individual voluntary agreement (IVA)

An individual voluntary arrangement (IVA) is a formal and legally binding agreement between you and your creditors to pay back your debts over a period of time.

An IVA can be flexible to suit your needs but it can be expensive and there are risks to consider.

What is an IVA?

An IVA is an agreement that is made with your creditors to pay off your debts over a set period of time and is one option you can use to pay off your debts. It is a formal, legal debt solution. This means it is approved by the court and your creditors have to stick to it.

An IVA is a form of insolvency but it is different from bankruptcy.

An IVA must be set up by a qualified person, called an insolvency practitioner. This will be a lawyer or accountant. The insolvency practitioner will charge a fee for the IVA. Average fees are around £5,000.

The insolvency practitioner deals with your creditors throughout the life of the IVA.

If you go to a debt management company for an IVA, find out about how much they will charge before you decide. A debt management company is likely to be more expensive because they charge a fee on top of the insolvency practitioner's fees.

How do the repayments work?

If you decide to get an IVA, you will work out a repayment plan with the insolvency practitioner.

The repayment plan is put to the creditors and if they agree you will pay back a set amount each month, usually for five years.

Your monthly repayments will be paid directly to the insolvency practitioner. They will then distribute the money to your creditors. Some of your monthly payment may be kept by the insolvency practitioner to pay their fees.

Can any of the debt be written off?

If the payments into the IVA are not enough to pay your debts in full, the rest will be written off. The insolvency practitioner should advise you about this.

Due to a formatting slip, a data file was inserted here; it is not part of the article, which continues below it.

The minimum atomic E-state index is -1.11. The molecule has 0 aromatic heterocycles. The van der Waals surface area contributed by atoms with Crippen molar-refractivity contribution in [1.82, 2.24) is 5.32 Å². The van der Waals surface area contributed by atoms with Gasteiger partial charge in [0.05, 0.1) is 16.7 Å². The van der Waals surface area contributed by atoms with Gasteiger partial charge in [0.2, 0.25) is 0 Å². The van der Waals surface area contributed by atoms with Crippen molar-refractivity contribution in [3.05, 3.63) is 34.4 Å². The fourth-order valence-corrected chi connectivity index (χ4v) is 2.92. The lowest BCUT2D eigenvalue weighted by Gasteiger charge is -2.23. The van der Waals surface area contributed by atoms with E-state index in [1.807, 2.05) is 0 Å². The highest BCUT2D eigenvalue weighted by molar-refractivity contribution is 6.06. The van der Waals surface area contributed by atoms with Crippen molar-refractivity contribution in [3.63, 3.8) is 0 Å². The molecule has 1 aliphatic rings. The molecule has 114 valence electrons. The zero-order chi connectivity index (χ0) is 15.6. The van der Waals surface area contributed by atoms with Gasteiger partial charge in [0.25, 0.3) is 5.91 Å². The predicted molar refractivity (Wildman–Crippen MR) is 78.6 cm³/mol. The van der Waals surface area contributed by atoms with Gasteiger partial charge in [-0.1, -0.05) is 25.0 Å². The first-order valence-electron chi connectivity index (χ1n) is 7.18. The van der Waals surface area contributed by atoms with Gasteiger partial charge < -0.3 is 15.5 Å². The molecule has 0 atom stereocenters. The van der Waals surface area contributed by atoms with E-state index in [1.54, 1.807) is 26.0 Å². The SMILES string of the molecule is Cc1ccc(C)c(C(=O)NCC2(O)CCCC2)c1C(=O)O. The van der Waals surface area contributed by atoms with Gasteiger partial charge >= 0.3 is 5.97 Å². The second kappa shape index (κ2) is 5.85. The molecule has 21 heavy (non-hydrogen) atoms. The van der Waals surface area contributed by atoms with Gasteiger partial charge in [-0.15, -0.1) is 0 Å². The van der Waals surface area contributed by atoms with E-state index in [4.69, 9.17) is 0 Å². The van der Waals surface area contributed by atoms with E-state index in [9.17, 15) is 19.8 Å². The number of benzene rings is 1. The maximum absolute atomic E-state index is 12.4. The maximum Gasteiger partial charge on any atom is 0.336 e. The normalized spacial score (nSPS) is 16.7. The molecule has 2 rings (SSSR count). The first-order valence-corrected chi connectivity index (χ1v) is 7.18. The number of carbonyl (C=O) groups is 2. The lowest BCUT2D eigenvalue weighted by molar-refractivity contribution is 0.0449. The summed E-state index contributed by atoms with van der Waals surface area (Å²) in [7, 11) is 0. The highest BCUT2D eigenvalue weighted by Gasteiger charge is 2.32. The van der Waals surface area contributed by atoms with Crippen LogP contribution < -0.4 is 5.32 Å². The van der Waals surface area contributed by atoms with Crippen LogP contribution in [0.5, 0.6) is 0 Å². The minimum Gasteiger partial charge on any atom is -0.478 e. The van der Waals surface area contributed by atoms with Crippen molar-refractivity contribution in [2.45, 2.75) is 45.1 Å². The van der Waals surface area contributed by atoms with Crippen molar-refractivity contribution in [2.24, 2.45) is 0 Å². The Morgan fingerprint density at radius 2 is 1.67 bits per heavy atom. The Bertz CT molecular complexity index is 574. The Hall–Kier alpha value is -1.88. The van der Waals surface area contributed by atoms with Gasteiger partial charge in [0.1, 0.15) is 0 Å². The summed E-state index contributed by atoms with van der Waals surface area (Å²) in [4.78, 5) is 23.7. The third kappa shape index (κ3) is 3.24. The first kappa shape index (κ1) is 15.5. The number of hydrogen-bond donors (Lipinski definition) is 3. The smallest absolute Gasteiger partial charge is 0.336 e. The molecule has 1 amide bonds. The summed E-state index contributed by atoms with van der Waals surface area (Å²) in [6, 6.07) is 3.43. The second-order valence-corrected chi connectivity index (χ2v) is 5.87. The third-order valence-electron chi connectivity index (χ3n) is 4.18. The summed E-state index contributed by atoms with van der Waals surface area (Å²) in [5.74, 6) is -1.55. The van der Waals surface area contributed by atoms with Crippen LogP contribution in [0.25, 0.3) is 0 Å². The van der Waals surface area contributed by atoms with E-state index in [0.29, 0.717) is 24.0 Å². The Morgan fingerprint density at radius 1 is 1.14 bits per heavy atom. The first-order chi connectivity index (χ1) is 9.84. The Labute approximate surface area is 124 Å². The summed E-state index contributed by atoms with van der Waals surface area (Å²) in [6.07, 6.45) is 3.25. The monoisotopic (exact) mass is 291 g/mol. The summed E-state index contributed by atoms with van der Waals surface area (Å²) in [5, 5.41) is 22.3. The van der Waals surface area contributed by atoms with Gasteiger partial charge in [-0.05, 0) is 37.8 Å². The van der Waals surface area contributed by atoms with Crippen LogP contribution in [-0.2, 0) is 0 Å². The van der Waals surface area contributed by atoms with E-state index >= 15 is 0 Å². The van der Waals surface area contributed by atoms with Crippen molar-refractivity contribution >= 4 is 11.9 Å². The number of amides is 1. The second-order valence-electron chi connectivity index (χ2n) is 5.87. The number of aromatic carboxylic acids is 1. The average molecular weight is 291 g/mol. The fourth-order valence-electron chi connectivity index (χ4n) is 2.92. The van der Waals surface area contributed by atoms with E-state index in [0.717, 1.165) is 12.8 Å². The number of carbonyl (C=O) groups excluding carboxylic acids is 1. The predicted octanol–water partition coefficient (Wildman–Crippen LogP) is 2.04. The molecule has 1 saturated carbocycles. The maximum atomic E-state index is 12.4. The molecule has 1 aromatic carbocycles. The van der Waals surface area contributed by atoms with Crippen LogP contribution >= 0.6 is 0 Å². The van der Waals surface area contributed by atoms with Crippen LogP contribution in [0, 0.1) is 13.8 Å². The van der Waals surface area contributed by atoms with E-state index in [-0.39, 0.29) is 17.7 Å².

Who can get an IVA?

Not everyone can get an IVA. You have to meet certain criteria.

Is an IVA right for you?

An IVA can be flexible to suit your needs but it can be expensive and there are risks to consider. For example:

  • your savings and personal pension payments will usually be used to pay your creditors

  • if you own a home, you may have to re-mortgage it

  • it may affect your job, for example if you're an accountant or a solicitor

  • if your circumstances change, you could struggle to keep up your IVA payments. If your creditors won't accept less, the IVA will fail and you could be made bankrupt.

What happens at the end of an IVA?

Most IVAs last for a set time - often five or six years.

When your IVA has finished:

  • you'll no longer have to pay your creditors for the debts in the IVA

  • your insolvency practitioner should give you a 'completion certificate' - ask for your certificate if you don't get it

  • the record of your IVA will also be taken off the insolvency register

If you come into money

If you find out that you're due some money because of something that happened before the IVA, your creditors might have the right to claim it - even though your IVA has finished.

For example, if you were missold payment protection insurance (PPI) by your bank before your IVA was set up, you might be able to get some money back. Even if this is after your IVA is completed, your creditors might have a right to your PPI repayments.

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